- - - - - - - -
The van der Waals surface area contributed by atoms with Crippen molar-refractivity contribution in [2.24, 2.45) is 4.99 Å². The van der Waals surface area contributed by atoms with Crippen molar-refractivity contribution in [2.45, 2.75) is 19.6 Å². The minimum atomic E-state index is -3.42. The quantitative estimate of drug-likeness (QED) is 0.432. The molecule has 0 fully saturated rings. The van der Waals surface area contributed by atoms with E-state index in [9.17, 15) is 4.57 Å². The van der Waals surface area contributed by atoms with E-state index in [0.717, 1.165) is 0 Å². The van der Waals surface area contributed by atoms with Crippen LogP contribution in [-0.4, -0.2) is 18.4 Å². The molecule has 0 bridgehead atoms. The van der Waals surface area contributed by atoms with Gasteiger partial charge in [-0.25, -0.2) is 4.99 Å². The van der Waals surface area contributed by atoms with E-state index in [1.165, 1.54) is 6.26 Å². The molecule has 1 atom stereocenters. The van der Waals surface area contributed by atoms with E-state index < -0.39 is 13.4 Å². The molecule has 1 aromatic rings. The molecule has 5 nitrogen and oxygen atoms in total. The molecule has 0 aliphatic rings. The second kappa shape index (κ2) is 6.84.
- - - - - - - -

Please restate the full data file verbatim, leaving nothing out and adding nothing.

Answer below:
The van der Waals surface area contributed by atoms with Crippen molar-refractivity contribution in [2.24, 2.45) is 4.99 Å². The van der Waals surface area contributed by atoms with Crippen molar-refractivity contribution in [2.45, 2.75) is 19.6 Å². The minimum atomic E-state index is -3.42. The quantitative estimate of drug-likeness (QED) is 0.432. The molecule has 0 fully saturated rings. The van der Waals surface area contributed by atoms with E-state index in [9.17, 15) is 4.57 Å². The van der Waals surface area contributed by atoms with E-state index in [0.717, 1.165) is 0 Å². The van der Waals surface area contributed by atoms with Crippen LogP contribution in [-0.4, -0.2) is 18.4 Å². The molecule has 0 bridgehead atoms. The van der Waals surface area contributed by atoms with Gasteiger partial charge in [-0.25, -0.2) is 4.99 Å². The van der Waals surface area contributed by atoms with E-state index in [1.165, 1.54) is 6.26 Å². The molecule has 1 atom stereocenters. The van der Waals surface area contributed by atoms with E-state index < -0.39 is 13.4 Å². The molecule has 1 aromatic rings. The molecule has 5 nitrogen and oxygen atoms in total. The molecule has 0 aliphatic rings. The second kappa shape index (κ2) is 6.84.